On a more fundamental level, do all of these DB start-ups really want us to accept that the DB world is so broken that they can find a way to survive and grow beyond a few early friends and family deals? Unlikely.

  4. Curt Monash on January 26th, 2013 2:40 am

    To answer your last question, Paul, yes — and I agree with them.

    Now, we can speculate about how MANY will survive and grow, or how early and how completely the growers and survivors are acquired by big companies. Note that DATAllegro and Netezza were both acquired by top-three DBMS vendors, and Aster was acquired by a top vendor in its space, while Sybase, Greenplum, and Vertica were acquired by big tech companies as well.

  5. M-A-O-L » Cloud databases, or database on the cloud? on January 29th, 2013 11:21 am

    […] has a less favorable view on the 12 rules, or maybe just marks his disagreement in stronger words… an interesting read anyway, as he […]

  6. Darryl Ramm on August 18th, 2013 8:21 pm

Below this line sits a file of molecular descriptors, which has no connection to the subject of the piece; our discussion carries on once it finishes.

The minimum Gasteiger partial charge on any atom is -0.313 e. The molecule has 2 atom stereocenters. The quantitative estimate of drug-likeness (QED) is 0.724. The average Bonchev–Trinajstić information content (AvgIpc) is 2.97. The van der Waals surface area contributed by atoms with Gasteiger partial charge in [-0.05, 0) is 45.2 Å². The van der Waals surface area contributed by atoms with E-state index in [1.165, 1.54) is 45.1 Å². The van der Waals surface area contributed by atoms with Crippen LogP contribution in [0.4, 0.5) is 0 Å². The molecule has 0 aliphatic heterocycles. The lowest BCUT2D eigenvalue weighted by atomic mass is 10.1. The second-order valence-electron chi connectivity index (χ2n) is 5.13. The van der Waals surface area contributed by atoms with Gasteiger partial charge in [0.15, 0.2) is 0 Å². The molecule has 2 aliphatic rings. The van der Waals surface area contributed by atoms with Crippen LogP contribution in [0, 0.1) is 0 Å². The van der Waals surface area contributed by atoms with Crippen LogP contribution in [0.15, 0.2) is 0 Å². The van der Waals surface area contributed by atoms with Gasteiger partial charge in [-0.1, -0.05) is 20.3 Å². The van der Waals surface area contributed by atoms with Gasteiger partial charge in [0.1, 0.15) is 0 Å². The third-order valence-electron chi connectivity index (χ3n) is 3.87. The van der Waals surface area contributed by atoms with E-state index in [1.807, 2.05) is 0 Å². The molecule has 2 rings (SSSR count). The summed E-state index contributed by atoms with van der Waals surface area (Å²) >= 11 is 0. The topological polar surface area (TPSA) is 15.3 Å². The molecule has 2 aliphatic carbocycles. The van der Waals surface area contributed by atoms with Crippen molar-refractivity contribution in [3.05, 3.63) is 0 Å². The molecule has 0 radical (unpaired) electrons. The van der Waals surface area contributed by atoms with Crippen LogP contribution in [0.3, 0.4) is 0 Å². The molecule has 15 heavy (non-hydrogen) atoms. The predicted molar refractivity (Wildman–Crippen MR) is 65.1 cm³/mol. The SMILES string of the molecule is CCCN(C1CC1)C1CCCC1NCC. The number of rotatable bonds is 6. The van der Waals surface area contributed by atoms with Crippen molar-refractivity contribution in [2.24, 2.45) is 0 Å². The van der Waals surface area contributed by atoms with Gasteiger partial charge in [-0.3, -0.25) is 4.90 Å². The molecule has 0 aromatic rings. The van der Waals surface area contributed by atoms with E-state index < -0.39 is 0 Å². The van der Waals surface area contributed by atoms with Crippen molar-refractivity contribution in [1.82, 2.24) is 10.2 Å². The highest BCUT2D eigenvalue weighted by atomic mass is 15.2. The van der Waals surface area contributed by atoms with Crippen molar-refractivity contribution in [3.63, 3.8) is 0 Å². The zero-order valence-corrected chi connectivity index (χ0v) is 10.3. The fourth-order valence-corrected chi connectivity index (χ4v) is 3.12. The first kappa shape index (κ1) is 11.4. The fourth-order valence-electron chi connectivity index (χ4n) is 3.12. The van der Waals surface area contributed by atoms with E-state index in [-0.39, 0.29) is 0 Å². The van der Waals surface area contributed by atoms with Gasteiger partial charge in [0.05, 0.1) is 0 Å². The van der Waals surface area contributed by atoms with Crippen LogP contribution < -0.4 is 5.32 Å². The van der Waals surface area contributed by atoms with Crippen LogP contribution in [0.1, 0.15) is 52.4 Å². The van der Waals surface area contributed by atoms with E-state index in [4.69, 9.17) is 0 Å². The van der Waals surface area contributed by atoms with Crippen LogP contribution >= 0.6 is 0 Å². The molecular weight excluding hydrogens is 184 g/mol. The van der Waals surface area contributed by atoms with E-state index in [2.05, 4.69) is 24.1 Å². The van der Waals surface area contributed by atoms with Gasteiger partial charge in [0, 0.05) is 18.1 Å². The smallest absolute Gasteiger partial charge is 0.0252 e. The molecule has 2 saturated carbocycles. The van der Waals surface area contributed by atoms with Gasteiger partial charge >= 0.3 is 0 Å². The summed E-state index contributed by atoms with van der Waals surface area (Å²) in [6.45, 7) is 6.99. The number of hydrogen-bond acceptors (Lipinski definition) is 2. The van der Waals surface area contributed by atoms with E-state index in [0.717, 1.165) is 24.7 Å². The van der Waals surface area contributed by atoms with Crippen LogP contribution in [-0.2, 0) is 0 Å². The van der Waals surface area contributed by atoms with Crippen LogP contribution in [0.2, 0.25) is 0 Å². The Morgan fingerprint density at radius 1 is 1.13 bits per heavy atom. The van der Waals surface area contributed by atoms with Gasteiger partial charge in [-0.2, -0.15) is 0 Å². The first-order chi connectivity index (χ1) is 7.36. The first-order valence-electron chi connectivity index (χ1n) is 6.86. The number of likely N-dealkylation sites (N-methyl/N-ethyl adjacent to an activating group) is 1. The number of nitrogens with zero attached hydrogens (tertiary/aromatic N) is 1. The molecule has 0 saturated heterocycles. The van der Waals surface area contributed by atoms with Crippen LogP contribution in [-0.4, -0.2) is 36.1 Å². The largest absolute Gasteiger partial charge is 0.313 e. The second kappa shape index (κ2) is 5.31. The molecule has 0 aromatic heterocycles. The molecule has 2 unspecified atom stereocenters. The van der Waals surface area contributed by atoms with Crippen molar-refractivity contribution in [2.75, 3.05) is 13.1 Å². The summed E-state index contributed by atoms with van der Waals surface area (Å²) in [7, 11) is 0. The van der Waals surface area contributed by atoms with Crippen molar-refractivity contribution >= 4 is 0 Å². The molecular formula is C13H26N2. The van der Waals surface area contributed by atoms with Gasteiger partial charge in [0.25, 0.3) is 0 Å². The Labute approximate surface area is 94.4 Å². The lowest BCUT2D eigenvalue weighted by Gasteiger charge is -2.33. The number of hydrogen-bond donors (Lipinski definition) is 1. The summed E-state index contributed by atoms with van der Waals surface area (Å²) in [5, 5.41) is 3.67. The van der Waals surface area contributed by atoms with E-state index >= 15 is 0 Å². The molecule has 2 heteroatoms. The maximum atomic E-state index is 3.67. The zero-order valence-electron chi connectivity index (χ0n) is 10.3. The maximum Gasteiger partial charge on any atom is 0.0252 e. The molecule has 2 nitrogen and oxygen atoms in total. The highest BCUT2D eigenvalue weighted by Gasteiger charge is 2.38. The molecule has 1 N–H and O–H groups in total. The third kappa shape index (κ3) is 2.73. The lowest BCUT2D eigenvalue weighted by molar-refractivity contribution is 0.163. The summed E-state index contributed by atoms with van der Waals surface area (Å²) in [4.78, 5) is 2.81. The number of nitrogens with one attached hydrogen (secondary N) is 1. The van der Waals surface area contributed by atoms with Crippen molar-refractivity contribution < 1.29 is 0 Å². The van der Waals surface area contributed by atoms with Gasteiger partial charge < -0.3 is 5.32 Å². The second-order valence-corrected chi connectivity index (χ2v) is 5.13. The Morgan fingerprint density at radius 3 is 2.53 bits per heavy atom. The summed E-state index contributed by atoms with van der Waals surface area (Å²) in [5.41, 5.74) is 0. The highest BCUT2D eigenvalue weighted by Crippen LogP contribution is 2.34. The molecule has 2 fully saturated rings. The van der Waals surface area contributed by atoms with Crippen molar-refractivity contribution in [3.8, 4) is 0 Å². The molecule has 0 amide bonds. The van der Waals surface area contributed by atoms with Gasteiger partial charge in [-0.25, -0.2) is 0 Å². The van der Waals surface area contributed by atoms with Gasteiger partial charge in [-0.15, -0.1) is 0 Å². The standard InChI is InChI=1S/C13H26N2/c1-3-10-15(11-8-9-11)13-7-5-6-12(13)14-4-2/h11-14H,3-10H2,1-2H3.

7. IDG and me | Software Memories on March 24th, 2014 6:45 am

    […] were claiming with some success to be “relational”. But when Computerworld reported Ted Codd’s “rules” for RDBMS, that was that — RDBMS were defined to be what Codd and Computerworld said they were, and the […]

  8. 20th Century DBMS success and failure | Software Memories on July 11th, 2014 7:40 am

    […] Ted Codd’s 12 rules, not that anybody — even IBM — actually followed them all. […]

  9. Third-party quotes in press releases | Strategic Messaging on September 20th, 2015 5:07 am

    […] even a correct quote can lead to a […]

Leave a Reply

Feed: DBMS (database management system), DW (data warehousing), BI (business intelligence), and analytics technology Subscribe to the Monash Research feed via RSS or email:


Search our blogs and white papers

Monash Research blogs

User consulting

Building a short list? Refining your strategic plan? We can help.

Vendor advisory

We tell vendors what's happening -- and, more important, what they should do about it.

Monash Research highlights

Learn about white papers, webcasts, and blog highlights, by RSS or email.